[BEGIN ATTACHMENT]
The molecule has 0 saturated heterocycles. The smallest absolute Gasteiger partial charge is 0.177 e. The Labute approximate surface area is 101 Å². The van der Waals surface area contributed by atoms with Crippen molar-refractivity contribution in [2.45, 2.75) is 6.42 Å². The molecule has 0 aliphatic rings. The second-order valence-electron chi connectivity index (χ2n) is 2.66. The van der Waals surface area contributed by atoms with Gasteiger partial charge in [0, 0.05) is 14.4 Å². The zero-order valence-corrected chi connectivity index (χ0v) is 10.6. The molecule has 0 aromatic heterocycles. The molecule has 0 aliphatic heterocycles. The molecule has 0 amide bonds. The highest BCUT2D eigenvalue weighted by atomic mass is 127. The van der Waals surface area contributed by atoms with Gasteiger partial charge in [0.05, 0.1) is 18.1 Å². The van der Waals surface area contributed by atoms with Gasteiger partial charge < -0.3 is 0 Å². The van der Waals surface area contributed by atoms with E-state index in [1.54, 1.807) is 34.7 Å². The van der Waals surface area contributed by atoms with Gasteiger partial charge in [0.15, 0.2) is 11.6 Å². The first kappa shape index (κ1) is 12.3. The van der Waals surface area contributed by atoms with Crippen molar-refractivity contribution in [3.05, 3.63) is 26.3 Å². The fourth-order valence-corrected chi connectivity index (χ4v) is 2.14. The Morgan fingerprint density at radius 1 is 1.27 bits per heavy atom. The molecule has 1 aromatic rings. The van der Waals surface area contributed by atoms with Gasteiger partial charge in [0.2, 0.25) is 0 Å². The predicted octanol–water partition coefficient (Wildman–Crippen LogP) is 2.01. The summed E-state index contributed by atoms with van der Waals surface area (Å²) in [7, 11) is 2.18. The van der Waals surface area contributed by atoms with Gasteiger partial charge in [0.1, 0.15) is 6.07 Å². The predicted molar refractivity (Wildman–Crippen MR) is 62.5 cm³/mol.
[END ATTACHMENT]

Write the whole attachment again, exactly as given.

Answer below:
The molecule has 0 saturated heterocycles. The smallest absolute Gasteiger partial charge is 0.177 e. The Labute approximate surface area is 101 Å². The van der Waals surface area contributed by atoms with Crippen molar-refractivity contribution in [2.45, 2.75) is 6.42 Å². The molecule has 0 aliphatic rings. The second-order valence-electron chi connectivity index (χ2n) is 2.66. The van der Waals surface area contributed by atoms with Gasteiger partial charge in [0, 0.05) is 14.4 Å². The zero-order valence-corrected chi connectivity index (χ0v) is 10.6. The molecule has 0 aromatic heterocycles. The molecule has 0 aliphatic heterocycles. The molecule has 0 amide bonds. The highest BCUT2D eigenvalue weighted by atomic mass is 127. The van der Waals surface area contributed by atoms with Gasteiger partial charge in [0.05, 0.1) is 18.1 Å². The van der Waals surface area contributed by atoms with Gasteiger partial charge < -0.3 is 0 Å². The van der Waals surface area contributed by atoms with E-state index in [1.54, 1.807) is 34.7 Å². The van der Waals surface area contributed by atoms with Gasteiger partial charge in [0.15, 0.2) is 11.6 Å². The first kappa shape index (κ1) is 12.3. The van der Waals surface area contributed by atoms with Crippen molar-refractivity contribution in [3.05, 3.63) is 26.3 Å². The fourth-order valence-corrected chi connectivity index (χ4v) is 2.14. The Morgan fingerprint density at radius 1 is 1.27 bits per heavy atom. The molecule has 1 aromatic rings. The van der Waals surface area contributed by atoms with Gasteiger partial charge in [0.2, 0.25) is 0 Å². The predicted octanol–water partition coefficient (Wildman–Crippen LogP) is 2.01. The summed E-state index contributed by atoms with van der Waals surface area (Å²) in [7, 11) is 2.18. The van der Waals surface area contributed by atoms with Gasteiger partial charge in [0.1, 0.15) is 6.07 Å². The predicted molar refractivity (Wildman–Crippen MR) is 62.5 cm³/mol.